Hemodialysis catheters are vital for chronic renal failure patients. Permanent tunneled dialysis catheters may be inserted through the jugular, subclavian, and femoral veins. In this paper, we aimed to present the computed tomography findings of a chronic renal failure patient who had referred our clinic with abdominal pain and dyspnea symptoms.
ReTweet if useful... An unusual case of central venous catheter malposition http://ctt.ec/GtUfd+ @ivteam #ivteam
This patient had a formerly inserted hemodialysis catheter for chronic renal failure and her catheter was found to be extending towards the middle hepatic vein with the tip leaning onto the parenchyma. Hemodialysis catheters can provide instant vascular access and can also be used for the consecutive procedures. Permanent hemodialysis catheters are ideal for long-term use when placing an arteriovenous fistula is contraindicated or is no longer possible under conditions like advanced heart failure, peripheral artery disease or short life expectancy. The internal jugular, subclavian, the femoral veins, and the inferior vena cava can be used for catheter insertion. The tip of the catheters inserted in the neck or the thorax must extend to the vena cava superior. Catheter malposition may both lead to fatal outcomes and ineffective dialysis. It is important to obtain chest X-rays after the procedure, particularly to detect catheter malposition.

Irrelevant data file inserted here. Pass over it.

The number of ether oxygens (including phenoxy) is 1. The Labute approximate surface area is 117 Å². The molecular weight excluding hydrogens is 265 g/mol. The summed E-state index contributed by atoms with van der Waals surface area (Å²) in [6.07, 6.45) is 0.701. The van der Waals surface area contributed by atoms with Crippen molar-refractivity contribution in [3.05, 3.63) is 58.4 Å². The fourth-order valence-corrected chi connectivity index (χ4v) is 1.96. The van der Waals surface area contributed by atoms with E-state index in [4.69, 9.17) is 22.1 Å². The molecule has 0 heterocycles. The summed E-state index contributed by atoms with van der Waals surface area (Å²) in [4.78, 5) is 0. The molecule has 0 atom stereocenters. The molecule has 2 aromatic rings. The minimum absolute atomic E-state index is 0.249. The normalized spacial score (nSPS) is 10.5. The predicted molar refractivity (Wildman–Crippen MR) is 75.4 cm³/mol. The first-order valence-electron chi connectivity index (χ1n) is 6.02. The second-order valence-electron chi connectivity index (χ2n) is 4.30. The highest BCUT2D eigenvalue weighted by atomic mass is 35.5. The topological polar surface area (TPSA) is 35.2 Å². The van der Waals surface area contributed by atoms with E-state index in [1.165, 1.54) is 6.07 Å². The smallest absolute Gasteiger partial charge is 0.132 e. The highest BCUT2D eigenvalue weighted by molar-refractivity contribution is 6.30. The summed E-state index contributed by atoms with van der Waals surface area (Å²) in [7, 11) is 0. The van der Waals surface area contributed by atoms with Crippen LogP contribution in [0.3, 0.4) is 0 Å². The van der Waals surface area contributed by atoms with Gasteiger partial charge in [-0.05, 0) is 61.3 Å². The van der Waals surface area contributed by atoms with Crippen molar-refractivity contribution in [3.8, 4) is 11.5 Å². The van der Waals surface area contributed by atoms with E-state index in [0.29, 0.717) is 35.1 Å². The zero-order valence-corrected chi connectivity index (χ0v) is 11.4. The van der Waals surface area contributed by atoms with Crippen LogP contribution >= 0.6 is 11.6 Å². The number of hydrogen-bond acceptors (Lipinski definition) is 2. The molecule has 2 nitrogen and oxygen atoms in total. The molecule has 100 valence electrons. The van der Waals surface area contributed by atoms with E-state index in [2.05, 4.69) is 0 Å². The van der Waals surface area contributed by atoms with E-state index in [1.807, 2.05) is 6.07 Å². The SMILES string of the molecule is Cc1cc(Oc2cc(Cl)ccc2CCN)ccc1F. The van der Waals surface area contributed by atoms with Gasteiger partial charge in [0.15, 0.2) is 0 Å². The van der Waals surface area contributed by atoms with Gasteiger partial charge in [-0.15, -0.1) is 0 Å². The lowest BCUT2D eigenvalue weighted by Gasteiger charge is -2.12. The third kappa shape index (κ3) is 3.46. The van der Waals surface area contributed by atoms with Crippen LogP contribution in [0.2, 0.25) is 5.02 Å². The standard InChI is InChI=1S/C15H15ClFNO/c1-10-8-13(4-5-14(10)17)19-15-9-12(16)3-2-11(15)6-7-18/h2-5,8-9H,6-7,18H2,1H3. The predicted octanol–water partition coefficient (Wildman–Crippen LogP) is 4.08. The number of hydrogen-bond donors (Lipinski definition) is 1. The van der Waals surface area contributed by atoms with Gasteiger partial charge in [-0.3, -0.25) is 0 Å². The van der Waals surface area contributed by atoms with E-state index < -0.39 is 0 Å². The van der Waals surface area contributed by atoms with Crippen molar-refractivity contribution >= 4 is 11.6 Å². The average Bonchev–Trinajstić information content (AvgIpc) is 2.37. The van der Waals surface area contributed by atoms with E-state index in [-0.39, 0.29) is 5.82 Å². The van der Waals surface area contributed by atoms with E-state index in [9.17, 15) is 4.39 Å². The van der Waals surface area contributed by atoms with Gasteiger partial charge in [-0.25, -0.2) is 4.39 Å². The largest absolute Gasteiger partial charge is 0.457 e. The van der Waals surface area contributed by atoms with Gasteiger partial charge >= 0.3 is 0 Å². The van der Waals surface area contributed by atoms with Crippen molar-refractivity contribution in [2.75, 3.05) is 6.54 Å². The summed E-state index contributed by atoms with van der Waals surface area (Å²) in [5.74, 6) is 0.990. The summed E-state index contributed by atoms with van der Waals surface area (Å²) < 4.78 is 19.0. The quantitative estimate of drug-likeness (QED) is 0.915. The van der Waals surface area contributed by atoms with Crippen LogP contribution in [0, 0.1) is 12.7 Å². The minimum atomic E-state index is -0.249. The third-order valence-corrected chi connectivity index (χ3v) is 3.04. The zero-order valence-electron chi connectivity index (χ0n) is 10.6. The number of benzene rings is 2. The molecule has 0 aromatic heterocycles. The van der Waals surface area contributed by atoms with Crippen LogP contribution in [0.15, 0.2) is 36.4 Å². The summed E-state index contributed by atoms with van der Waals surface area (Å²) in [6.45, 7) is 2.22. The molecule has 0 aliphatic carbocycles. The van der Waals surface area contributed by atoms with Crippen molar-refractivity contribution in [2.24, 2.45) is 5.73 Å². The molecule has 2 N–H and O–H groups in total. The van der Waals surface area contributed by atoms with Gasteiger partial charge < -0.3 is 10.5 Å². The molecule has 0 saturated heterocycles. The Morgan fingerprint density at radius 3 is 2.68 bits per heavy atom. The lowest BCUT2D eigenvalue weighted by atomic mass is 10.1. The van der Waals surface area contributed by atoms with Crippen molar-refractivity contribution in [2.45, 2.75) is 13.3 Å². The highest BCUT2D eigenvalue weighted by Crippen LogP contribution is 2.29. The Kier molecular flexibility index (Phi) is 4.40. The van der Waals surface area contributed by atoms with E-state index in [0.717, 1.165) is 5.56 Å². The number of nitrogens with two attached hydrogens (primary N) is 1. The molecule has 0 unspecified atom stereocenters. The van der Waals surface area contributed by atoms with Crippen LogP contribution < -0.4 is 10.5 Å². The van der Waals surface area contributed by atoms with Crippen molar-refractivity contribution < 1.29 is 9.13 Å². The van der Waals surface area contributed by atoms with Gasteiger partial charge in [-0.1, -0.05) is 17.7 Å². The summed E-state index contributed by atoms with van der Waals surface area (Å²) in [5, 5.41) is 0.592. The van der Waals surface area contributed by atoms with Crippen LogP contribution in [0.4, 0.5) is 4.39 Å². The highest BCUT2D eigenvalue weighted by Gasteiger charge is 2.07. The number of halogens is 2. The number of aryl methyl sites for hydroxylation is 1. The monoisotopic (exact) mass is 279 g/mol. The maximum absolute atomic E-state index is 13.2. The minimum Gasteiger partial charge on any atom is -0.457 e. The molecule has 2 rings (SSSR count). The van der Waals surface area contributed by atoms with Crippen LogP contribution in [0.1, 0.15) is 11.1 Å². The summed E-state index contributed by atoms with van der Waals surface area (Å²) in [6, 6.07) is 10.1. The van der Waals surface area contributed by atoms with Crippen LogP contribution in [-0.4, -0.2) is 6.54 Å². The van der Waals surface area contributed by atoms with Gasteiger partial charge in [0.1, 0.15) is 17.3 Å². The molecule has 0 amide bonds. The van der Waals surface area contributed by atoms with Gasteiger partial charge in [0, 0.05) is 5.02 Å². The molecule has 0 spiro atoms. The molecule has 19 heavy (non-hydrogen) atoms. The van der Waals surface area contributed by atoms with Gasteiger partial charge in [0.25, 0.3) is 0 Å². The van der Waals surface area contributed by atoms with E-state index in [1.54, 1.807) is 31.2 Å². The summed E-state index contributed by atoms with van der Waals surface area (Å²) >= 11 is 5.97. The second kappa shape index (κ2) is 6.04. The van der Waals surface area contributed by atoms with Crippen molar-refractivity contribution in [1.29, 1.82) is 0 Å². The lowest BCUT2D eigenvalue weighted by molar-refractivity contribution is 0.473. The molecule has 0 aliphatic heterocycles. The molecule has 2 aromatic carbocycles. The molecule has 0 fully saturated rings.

Akturk, Y., Ozbal Gunes, S., Akturk, O.M., Akcalar, S. and Hekimoglu, B. (2015 A rare cause of abdominal pain: Catheter in the middle hepatic vein. Hemodialysis International. November 9th. [Epub ahead of print].
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